Anxiolytic medications are used to alleviate anxiety, tension, restlessness, and agitation. They could cause sedation, incoordination, memory difficulties and dependence but this can be assessed by ongoing monitoring, and alleviated by using the minimum effective doses and discontinuing if side effects are intolerable."

¶ 5 On April 13, 2011, at the hearing on the petition, Dr. Casey testified that the respondent suffered from "bipolar one disorder, most recent episode manic, severe with psychotic features." Dr. Casey testified that the respondent exhibited severe mania, grandiose delusions, very rapid pressured speech, and tangential flight of ideas. Dr. Casey testified that since being admitted to the hospital, the respondent had deteriorated, had verbally threatened staff or peers, and had caused the staff to impose seclusion and restraints.

¶ 6 Dr. Casey testified that he had recommended the medications Zyprexa and Depakote to the respondent, but the respondent had refused to sign a consent for Zyprexa, stating that he preferred Abilify. Dr. Casey testified, however, that he had previously prescribed the maximum dose of Abilify, and the respondent continued to deteriorate. Dr. Casey testified that the respondent had, in the past, made significant improvement when prescribed Zyprexa and, while on a Zyprexa regimen, had twice been discharged. Dr. Casey testified that most recently he had administered Zyprexa as an emergency-enforced medication for the respondent and had noticed that the respondent's speech became less pressured and less rapid, and the staff had reported his improvement.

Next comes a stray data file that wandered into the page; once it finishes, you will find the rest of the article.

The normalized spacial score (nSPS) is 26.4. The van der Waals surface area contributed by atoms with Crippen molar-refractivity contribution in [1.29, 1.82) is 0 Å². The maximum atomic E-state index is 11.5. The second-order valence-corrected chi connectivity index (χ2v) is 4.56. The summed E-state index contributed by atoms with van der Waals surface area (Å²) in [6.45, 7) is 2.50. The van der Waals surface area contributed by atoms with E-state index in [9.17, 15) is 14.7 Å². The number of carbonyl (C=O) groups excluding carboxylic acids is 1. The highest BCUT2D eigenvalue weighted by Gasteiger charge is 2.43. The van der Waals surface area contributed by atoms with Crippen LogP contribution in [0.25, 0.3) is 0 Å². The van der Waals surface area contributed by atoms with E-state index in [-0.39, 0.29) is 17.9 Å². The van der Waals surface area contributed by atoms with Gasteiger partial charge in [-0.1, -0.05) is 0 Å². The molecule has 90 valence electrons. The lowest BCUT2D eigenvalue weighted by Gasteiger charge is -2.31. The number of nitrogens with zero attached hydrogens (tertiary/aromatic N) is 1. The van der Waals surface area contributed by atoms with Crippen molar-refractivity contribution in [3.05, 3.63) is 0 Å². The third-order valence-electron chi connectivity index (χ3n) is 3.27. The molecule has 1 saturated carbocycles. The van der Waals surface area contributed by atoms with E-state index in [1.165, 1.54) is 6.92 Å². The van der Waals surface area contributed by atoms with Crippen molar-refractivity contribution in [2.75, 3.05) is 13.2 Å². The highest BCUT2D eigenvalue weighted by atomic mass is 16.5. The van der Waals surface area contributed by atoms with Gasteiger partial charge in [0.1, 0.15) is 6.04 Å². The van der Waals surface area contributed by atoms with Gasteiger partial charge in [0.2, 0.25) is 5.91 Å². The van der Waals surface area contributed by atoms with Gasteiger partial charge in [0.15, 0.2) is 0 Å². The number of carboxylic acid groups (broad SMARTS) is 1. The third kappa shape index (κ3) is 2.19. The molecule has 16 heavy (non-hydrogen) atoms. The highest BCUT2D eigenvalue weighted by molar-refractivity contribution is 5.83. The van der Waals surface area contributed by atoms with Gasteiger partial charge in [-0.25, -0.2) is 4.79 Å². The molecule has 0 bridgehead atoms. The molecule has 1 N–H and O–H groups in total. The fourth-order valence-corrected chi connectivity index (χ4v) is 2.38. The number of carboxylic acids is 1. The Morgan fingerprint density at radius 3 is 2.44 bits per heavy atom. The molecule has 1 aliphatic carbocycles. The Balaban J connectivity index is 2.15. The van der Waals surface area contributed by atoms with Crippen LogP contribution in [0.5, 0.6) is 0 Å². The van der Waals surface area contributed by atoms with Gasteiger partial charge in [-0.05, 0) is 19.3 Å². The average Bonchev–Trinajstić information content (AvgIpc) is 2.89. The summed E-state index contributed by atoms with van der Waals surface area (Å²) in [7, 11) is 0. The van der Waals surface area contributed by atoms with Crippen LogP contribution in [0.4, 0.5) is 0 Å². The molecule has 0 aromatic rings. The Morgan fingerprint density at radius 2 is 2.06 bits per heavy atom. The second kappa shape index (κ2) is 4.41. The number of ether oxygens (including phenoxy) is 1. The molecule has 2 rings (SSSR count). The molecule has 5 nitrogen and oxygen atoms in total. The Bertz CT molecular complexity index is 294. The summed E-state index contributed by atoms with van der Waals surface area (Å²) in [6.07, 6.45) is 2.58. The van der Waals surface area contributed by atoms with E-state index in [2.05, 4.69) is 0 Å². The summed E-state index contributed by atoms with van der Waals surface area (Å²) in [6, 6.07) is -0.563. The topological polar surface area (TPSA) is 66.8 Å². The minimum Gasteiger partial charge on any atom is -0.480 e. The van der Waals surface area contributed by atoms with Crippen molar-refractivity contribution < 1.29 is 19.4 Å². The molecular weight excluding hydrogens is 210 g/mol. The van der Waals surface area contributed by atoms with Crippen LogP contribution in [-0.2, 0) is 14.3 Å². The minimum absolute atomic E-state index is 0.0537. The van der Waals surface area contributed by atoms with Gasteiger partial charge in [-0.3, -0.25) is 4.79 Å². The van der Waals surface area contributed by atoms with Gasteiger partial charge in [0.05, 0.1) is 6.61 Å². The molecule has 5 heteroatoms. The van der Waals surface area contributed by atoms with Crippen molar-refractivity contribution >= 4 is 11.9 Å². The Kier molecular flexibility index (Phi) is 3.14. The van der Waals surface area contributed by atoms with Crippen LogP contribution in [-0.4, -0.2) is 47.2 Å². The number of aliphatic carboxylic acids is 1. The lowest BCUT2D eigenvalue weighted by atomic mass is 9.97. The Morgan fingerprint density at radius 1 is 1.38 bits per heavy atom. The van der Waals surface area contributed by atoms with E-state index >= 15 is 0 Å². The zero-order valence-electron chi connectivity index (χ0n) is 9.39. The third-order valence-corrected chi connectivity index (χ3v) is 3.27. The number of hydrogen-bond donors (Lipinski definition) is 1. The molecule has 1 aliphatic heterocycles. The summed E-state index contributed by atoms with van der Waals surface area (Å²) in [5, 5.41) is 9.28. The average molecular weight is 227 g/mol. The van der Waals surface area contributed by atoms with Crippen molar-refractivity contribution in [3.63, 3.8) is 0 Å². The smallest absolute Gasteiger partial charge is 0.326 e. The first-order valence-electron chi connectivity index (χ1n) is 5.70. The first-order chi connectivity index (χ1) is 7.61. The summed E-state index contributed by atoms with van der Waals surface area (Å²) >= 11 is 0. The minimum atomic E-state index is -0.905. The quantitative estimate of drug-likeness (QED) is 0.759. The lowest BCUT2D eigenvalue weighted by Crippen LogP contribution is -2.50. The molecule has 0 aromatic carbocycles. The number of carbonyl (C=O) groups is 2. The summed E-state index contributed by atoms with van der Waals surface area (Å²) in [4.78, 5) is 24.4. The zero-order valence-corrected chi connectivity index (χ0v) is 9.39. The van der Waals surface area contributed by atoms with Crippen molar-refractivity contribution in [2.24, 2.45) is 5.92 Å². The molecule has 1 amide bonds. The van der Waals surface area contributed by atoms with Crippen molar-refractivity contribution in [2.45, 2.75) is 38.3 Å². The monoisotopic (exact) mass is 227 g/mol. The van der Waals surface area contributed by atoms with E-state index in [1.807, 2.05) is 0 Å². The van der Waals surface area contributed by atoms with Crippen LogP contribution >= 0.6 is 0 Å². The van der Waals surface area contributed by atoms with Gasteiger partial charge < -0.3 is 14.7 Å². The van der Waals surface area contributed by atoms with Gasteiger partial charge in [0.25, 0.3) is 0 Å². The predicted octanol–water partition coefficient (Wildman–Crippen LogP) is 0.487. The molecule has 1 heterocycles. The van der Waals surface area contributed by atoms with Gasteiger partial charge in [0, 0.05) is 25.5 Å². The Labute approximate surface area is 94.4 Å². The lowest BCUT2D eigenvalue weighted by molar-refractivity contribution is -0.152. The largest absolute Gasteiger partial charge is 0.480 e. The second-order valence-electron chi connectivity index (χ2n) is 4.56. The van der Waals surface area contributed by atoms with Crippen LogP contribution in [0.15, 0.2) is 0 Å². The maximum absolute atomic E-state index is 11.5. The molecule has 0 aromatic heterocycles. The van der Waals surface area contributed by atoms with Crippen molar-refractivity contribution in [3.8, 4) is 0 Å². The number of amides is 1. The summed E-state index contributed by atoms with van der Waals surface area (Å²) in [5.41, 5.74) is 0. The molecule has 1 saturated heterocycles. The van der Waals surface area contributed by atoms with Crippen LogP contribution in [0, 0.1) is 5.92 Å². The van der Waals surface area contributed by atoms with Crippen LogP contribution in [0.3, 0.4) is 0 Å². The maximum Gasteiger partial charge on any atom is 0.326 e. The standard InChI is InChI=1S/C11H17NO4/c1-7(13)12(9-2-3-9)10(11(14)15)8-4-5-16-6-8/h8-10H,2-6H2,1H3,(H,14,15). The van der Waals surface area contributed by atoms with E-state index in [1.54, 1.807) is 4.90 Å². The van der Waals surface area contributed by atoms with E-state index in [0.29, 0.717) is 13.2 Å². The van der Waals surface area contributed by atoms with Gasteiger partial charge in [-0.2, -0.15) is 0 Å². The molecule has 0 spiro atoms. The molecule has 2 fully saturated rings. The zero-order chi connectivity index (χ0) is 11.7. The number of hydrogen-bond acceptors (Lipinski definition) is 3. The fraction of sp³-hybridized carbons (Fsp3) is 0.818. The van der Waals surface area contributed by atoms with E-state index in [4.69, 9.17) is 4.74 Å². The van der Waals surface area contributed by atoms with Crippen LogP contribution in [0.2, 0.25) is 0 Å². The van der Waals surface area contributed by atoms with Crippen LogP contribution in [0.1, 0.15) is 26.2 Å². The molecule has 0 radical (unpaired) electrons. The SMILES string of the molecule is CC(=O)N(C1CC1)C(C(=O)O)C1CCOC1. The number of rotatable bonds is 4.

¶ 7 Dr. Casey testified that the respondent lacked the mental capability to understand his need for medication. Dr. Casey testified that he had given the respondent a written list of any side effects. Dr. Casey testified that the benefits of the respondent taking his medication outweighed the possible side effects. Dr. Casey testified that less restrictive services were provided to the respondent but were determined to be inappropriate because of his aggressive behavior.

¶ 8 When asked the exact medications he was seeking the court to enforce, Dr. Casey replied:

"Well, his current medications, he's on valproic acid, the Depakote. He gets 1500 milligrams in the morning--I'm sorry--2,000 milligrams in the morning and 1500 milligrams at night. His blood level is therapeutic. It's 93.6 on that medication. He's on Clonazepam 2 milligrams t.i.d., three times a day. We have his p.r.n. of Haldol and Ativan, five Haldol, two Ativan. And he's on Zyprexa. And right now that's being titrated up. He's--right now he gets ten in the morning, five at night, and ten at--ten in the morning, five in the afternoon, and ten at night."

Dr. Casey testified that although the respondent complained of photophobia, an extreme aversion to light, as a side effect of Zyprexa, Dr. Casey did not witness any ...